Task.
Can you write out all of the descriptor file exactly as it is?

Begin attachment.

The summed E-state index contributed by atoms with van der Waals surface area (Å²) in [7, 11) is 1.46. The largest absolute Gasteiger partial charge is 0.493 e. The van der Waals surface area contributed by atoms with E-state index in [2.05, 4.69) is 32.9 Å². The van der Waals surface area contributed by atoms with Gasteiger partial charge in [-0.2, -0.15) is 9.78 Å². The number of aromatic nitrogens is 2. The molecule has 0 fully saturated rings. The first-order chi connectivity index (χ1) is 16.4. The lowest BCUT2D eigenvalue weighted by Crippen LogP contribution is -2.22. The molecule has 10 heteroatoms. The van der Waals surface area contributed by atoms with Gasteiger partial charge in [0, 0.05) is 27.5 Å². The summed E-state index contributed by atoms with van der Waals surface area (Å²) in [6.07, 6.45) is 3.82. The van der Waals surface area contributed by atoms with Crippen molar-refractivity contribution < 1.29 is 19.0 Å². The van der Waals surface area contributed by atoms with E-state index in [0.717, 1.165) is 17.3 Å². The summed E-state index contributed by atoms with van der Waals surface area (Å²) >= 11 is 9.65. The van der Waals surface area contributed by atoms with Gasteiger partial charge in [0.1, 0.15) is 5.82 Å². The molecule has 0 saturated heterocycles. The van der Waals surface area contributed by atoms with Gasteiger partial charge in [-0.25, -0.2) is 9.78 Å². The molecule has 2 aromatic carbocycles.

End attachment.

The summed E-state index contributed by atoms with van der Waals surface area (Å²) in [7, 11) is 1.46. The largest absolute Gasteiger partial charge is 0.493 e. The van der Waals surface area contributed by atoms with E-state index in [2.05, 4.69) is 32.9 Å². The van der Waals surface area contributed by atoms with Gasteiger partial charge in [-0.2, -0.15) is 9.78 Å². The number of aromatic nitrogens is 2. The molecule has 0 fully saturated rings. The first-order chi connectivity index (χ1) is 16.4. The lowest BCUT2D eigenvalue weighted by Crippen LogP contribution is -2.22. The molecule has 10 heteroatoms. The van der Waals surface area contributed by atoms with Gasteiger partial charge in [0, 0.05) is 27.5 Å². The summed E-state index contributed by atoms with van der Waals surface area (Å²) in [6.07, 6.45) is 3.82. The van der Waals surface area contributed by atoms with Crippen molar-refractivity contribution < 1.29 is 19.0 Å². The van der Waals surface area contributed by atoms with E-state index in [0.717, 1.165) is 17.3 Å². The summed E-state index contributed by atoms with van der Waals surface area (Å²) >= 11 is 9.65. The van der Waals surface area contributed by atoms with Gasteiger partial charge in [0.1, 0.15) is 5.82 Å². The molecule has 0 saturated heterocycles. The van der Waals surface area contributed by atoms with Gasteiger partial charge in [-0.25, -0.2) is 9.78 Å². The molecule has 2 aromatic carbocycles.